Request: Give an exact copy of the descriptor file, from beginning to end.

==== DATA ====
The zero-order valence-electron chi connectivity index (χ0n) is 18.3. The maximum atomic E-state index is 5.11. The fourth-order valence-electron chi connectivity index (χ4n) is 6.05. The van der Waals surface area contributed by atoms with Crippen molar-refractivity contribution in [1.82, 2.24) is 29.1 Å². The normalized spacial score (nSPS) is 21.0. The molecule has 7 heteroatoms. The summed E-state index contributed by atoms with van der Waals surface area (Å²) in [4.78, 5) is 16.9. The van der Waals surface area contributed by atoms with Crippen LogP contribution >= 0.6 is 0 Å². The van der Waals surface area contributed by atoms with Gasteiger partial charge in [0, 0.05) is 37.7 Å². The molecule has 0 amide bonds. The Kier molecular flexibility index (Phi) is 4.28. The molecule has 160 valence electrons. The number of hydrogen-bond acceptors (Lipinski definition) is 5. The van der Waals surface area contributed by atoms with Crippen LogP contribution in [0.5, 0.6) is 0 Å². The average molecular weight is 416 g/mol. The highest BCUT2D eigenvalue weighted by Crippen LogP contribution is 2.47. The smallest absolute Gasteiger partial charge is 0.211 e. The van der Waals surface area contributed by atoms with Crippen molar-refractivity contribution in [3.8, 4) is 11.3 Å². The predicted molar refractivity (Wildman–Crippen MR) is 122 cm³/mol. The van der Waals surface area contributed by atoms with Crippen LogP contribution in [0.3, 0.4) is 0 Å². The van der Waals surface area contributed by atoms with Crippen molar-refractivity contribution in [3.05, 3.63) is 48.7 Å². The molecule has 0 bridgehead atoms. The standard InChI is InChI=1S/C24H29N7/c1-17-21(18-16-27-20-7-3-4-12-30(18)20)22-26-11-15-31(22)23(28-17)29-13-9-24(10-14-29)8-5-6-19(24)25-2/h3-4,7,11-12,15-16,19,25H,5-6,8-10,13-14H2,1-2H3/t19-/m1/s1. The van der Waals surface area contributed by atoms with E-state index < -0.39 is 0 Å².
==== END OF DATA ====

The zero-order valence-electron chi connectivity index (χ0n) is 18.3. The maximum atomic E-state index is 5.11. The fourth-order valence-electron chi connectivity index (χ4n) is 6.05. The van der Waals surface area contributed by atoms with Crippen molar-refractivity contribution in [1.82, 2.24) is 29.1 Å². The normalized spacial score (nSPS) is 21.0. The molecule has 7 heteroatoms. The summed E-state index contributed by atoms with van der Waals surface area (Å²) in [4.78, 5) is 16.9. The van der Waals surface area contributed by atoms with Crippen LogP contribution >= 0.6 is 0 Å². The van der Waals surface area contributed by atoms with Gasteiger partial charge in [0, 0.05) is 37.7 Å². The molecule has 0 amide bonds. The Kier molecular flexibility index (Phi) is 4.28. The molecule has 160 valence electrons. The number of hydrogen-bond acceptors (Lipinski definition) is 5. The van der Waals surface area contributed by atoms with Crippen LogP contribution in [0.5, 0.6) is 0 Å². The average molecular weight is 416 g/mol. The highest BCUT2D eigenvalue weighted by Crippen LogP contribution is 2.47. The smallest absolute Gasteiger partial charge is 0.211 e. The van der Waals surface area contributed by atoms with Crippen molar-refractivity contribution in [3.8, 4) is 11.3 Å². The predicted molar refractivity (Wildman–Crippen MR) is 122 cm³/mol. The van der Waals surface area contributed by atoms with Crippen LogP contribution in [0.3, 0.4) is 0 Å². The van der Waals surface area contributed by atoms with Crippen molar-refractivity contribution in [3.05, 3.63) is 48.7 Å². The molecule has 0 bridgehead atoms. The standard InChI is InChI=1S/C24H29N7/c1-17-21(18-16-27-20-7-3-4-12-30(18)20)22-26-11-15-31(22)23(28-17)29-13-9-24(10-14-29)8-5-6-19(24)25-2/h3-4,7,11-12,15-16,19,25H,5-6,8-10,13-14H2,1-2H3/t19-/m1/s1. The van der Waals surface area contributed by atoms with E-state index < -0.39 is 0 Å².